More often than not we find ourselves in Cabo San Lucas on Halloween. In Seattle it’s rainy and cold and our tans are starting to wash off. The cure for this is to get into the sunshine quickly and build back up the tan and vitamin D. What better way to do this than to spend a week or two in Mexico? Answer: there is no better way. You should spend Halloween in Cabo San Lucas and experience how they do both Halloween and Dia de los Muertes, but we’ll focus on the former.
What you'll find...
- Favorite Mexican foods around Dia de los Muertos
- Big travel tip: if you see a pop-up candy stand, check out what they’ve got and ask which is locally made. Don’t be surprised if they have to cut you something from a large tray and if the presentation isn’t packaged to travel well. The dulces are best enjoyed soon after they’re served. Why we go to Cabo San Lucas for Halloween
Favorite Mexican foods around Dia de los Muertos
Nothing says Halloween like having food served to you in a little cauldron. Or being given a plate of hell-roasted peppers (maybe just fire roasted). One of the tastiest meals in Mexico is the molcajete. It’s a stew with nopales (cactus) and is served in a stone bowl (cauldron). It’s so delicious and fun to eat with tortillas. The other fiery delight is roasted peppers. When cooked over an open flame, they become a little more sweet and smoky, and make a great appetizer… if you can stand the hellish heat.
Tip: always ask for a recommendation when you’re at a smaller restaurant in Mexico. Just like anywhere else, everybody has a secret recipe and you never know when you’re going to stumble across the best thing you’ve ever eaten.
Candy in Mexico is really hit or miss for Americans. There are some great things you can get all year, but at Halloween you also can get sugar skulls. They’re pure sugar…but yummy just the same. These are the most typical candy you’ll see to celebrate Dia de los Muertes. There are so many types and we try all of them. They’re typically not as sweet as American candy, so you have to appreciate the textures more. Our favorite, besides the skulls, are these amazing coconut squares. They’re muy delicioso and every bite is a surprise.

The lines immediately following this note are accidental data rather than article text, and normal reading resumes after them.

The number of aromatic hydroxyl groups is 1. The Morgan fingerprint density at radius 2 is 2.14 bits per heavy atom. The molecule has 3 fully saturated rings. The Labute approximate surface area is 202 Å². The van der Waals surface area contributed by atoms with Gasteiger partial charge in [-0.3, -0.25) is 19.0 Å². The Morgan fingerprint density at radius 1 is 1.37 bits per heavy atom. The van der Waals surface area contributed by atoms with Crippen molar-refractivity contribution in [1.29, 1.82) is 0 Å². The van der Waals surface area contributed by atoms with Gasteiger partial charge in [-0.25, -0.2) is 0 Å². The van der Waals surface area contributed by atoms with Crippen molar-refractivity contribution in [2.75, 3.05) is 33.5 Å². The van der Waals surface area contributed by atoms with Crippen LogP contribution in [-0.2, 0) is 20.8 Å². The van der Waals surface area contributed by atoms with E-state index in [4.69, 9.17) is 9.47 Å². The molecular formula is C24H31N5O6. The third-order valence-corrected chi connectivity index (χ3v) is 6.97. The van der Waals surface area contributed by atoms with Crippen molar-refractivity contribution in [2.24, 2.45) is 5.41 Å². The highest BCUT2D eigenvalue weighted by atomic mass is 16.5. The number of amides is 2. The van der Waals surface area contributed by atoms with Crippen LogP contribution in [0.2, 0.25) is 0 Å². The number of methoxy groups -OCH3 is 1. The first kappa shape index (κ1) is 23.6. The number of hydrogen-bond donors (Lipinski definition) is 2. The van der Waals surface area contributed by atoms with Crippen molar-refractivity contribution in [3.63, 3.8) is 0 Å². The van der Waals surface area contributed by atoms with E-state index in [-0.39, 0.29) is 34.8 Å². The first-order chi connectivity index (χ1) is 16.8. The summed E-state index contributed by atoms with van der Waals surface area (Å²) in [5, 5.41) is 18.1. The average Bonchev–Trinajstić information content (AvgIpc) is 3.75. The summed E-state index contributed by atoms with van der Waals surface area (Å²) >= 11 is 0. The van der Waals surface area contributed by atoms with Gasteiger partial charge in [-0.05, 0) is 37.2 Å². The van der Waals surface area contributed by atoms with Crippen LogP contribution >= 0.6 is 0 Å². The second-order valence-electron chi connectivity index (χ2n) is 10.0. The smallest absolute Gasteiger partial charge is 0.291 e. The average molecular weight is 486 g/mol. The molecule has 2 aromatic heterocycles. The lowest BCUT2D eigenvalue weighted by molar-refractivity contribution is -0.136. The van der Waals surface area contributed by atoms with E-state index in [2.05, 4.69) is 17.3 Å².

Big travel tip: if you see a pop-up candy stand, check out what they’ve got and ask which is locally made. Don’t be surprised if they have to cut you something from a large tray and if the presentation isn’t packaged to travel well. The dulces are best enjoyed soon after they’re served.
Why we go to Cabo San Lucas for Halloween
For some reason or another, pirates are becoming more and more associated with Halloween. Well, Cabo is happy to capitalize on that…with a pirate ship tour. There are a few options for it, but all include swashbuckling beverages and pirate fun for kids. Going on the Buccaneer Queen or a like snorkeling cruise is a great way to get on the water and enjoy some Halloween fun at sea… or any other time of year it’s good too.
Tip: if you can’t make it to Cabo for Halloween, any time in November is good. The sun is crazy hot and the water is still extremely warm, as the chilly northern waters haven’t swirled down into the Sea of Cortez yet. Also, the beginning of November is just before Cabo becomes more expensive, as many people want to enjoy the holidays on the beach.
Cabo is a funny place. In general everything is catered to the tourists. And then Halloween happens and it’s just hilarious. So, you go out to dinner and while you’re dining, loads of the local kids come up to you with bags and pumpkin bowls and say “Halloween! Halloween!” and hold out their containers for the tourists to fill. Cabo is a place where people have timeshares and come back at the same time each year…so they are well prepared to dump oodles of candy out for the kids.
Tip: dine out on Halloween night and come prepared with a bag or two of candy. Set you bag or Halloween bucket in clear sight and you’ll get Trick-or-treaters.
Dia de los Muertos in Cabo – yeah or nay
Is Cabo a good place to experience Dia de los Muertes celebrations? Maybe, but we’ve yet to discover a great local festival, even when venturing out into the neighborhoods. We always enjoy the bazaar they put on in the touristy downtown area, but it’s not like what you’ve seen pictures of with parades and colorful costumes. The art and the decorations are wonderful, but it’s still not the cultural bonanza you hope for.
All in all, Halloween in Cabo San Lucas is fun and a welcome change to the typically chilly northern holiday, but it’s not a destination for experiencing enchanting traditions first hand. Head down with the expectation of getting a tan instead of getting wet, wearing a swimsuit instead of a zombie costume, and you’ll have a great time!
Rob Taylor is the founder of 2TravelDads, the original LGBT Family Travel blog. Focusing on ecotourism and education, 2TravelDads inspires LGBT families (and traditional families also) to go beyond their usual getaways and use travel to learn about and be part of a bigger world. “Traveling the globe and giving the kids a broad worldview.”